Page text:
Skepchick Quickies, 4.2


Jen is a writer and web designer/developer in Columbus, Ohio. She spends too much time on Twitter at @antiheroine.

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  1. One issue with the CNN article, after the first paragraph they kept collapsing austim spectrum disorder down to just autism. The rise is across the entire disorder spectrum but intervention has been shown to work best with the less strongly effected children I believe.

  2. When we were walking to the Reason Rally, near the corner of 14th & Constitution, we passed a christian group handing out propaganda & detritus. I ignored them, but Mr. Bibliotequetress cannot help himself and chatted them up. The ScrawnyChristianMustachioedGuy appeared thrilled that  he had someone to talk to, and loaded Mr. B with one of everything, including a DVD that "changed Kirk Cameron's life!!" I had forgotten about this until now. Guess what we'll be watching tonight!

  3. The article about autism reminds me of something I wanted to ask:
    Can someone help me understand the difference between an actual rise in an illness or disease and the result of increased diagnoses?
    I realize there's increased awareness, and that there are multiple different diagnoses across the autism spectrum, but are these diagnoses valid? How is autism diagnosed, and is it possible that these diagnoses will change after children age?
    Also, not to sound like a dick, but are all autism diagnoses a "bad" thing? I know there are not really many savants out there like the internet loves to tell us, but is Aspergers something that endangers a person physically, or is it just mental, and how severe is it (maybe someone with Aspergers could weigh in here)? Are there benefits to it, as well? 
    I know there is a massive wealth of knowledge on Skepchick about this subject, and I figured this is the best place to ask these questions.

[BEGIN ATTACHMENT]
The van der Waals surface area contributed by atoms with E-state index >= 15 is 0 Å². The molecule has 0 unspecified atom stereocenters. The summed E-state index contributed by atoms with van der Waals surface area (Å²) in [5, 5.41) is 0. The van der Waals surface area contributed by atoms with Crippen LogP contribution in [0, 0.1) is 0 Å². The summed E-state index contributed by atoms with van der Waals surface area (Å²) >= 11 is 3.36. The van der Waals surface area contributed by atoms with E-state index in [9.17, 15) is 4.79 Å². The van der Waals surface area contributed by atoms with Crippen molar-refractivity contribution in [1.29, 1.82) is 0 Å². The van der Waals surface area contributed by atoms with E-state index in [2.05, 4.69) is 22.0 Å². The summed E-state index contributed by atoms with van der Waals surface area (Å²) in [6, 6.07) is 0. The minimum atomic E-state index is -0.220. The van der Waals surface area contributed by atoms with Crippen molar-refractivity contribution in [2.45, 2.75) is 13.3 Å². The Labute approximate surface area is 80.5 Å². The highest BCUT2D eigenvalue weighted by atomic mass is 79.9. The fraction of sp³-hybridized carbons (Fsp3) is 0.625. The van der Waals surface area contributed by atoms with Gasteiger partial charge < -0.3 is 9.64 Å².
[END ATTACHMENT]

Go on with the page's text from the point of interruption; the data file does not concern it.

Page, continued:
(I mean no offense AT ALL to anyone with any autism spectrum disorder. I am just curious. I honestly lack the knowledge and ability to understand the information I've read about it. I'm a little slow when it comes to learning, sorry.)

    1. Can someone confirm or deny a factoid I once saw somewhere to the effect that the rise in autism diagnoses has been matched with a decrease in diagnoses of "mental retardation"?  i.e., kids are being re-categorized.

      1. Most people with ASD are high functioning and are not what anyone would think of as being retarded, so this is pretty dubious.

        1. That article mentions "diagnostic substitution"; it sounds like at least some of the increase in autism is due to "importing" kids from other diagnoses.

    2. What I can share is pure anecdote, so by all means look for more info. My son is diagnosed with autism. This has come from a variety of medical and mental health professionals. I don't have the paperwork in front of me, so I can't remember the exact wording of his most recent diagnosis (which was made about a year ago), but it is something like "autism spectrum disorder, non-Asperger's." Don't quote me on that. His condition is considered mild, with its primary expression being in the form of poor social skills. Basically, he can be really annoying to his peers.
      Mostly his doctor, psychiatrist, and the therapist don't use the phrase "autism spectrum disorder", but they occasionally mention it in passing, usually with a caveat: "There is ongoing debate in the field about exactly what all this means." Everyone has said that ten or fifteen years ago, he would not have received this diagnosis. My interpretation of that was that his particular "disorder" may have existed back then, but it wouldn't have been called that.